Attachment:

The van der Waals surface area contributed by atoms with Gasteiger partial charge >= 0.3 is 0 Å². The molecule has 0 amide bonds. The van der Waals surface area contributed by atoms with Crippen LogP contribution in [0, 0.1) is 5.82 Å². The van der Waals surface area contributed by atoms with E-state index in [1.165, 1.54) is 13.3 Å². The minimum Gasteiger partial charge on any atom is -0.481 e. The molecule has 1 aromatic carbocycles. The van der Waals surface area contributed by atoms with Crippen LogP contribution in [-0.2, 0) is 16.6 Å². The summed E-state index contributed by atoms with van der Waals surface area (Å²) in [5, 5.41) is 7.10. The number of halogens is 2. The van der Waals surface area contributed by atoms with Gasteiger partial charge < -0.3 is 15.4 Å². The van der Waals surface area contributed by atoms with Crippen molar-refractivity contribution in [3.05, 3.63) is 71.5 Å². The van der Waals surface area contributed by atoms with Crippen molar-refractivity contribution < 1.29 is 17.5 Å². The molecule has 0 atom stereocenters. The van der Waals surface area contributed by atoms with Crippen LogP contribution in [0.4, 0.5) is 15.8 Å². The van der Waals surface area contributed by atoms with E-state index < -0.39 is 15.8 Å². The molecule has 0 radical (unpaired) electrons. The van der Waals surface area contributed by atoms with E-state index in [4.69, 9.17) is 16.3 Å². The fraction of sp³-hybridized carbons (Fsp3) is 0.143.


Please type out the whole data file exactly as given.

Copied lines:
The van der Waals surface area contributed by atoms with Gasteiger partial charge >= 0.3 is 0 Å². The molecule has 0 amide bonds. The van der Waals surface area contributed by atoms with Crippen LogP contribution in [0, 0.1) is 5.82 Å². The van der Waals surface area contributed by atoms with E-state index in [1.165, 1.54) is 13.3 Å². The minimum Gasteiger partial charge on any atom is -0.481 e. The molecule has 1 aromatic carbocycles. The van der Waals surface area contributed by atoms with Crippen LogP contribution in [-0.2, 0) is 16.6 Å². The summed E-state index contributed by atoms with van der Waals surface area (Å²) in [5, 5.41) is 7.10. The number of halogens is 2. The van der Waals surface area contributed by atoms with Gasteiger partial charge < -0.3 is 15.4 Å². The van der Waals surface area contributed by atoms with Crippen molar-refractivity contribution in [3.05, 3.63) is 71.5 Å². The van der Waals surface area contributed by atoms with Crippen molar-refractivity contribution < 1.29 is 17.5 Å². The molecule has 0 atom stereocenters. The van der Waals surface area contributed by atoms with Crippen LogP contribution in [0.4, 0.5) is 15.8 Å². The van der Waals surface area contributed by atoms with E-state index < -0.39 is 15.8 Å². The molecule has 0 radical (unpaired) electrons. The van der Waals surface area contributed by atoms with E-state index in [4.69, 9.17) is 16.3 Å². The fraction of sp³-hybridized carbons (Fsp3) is 0.143.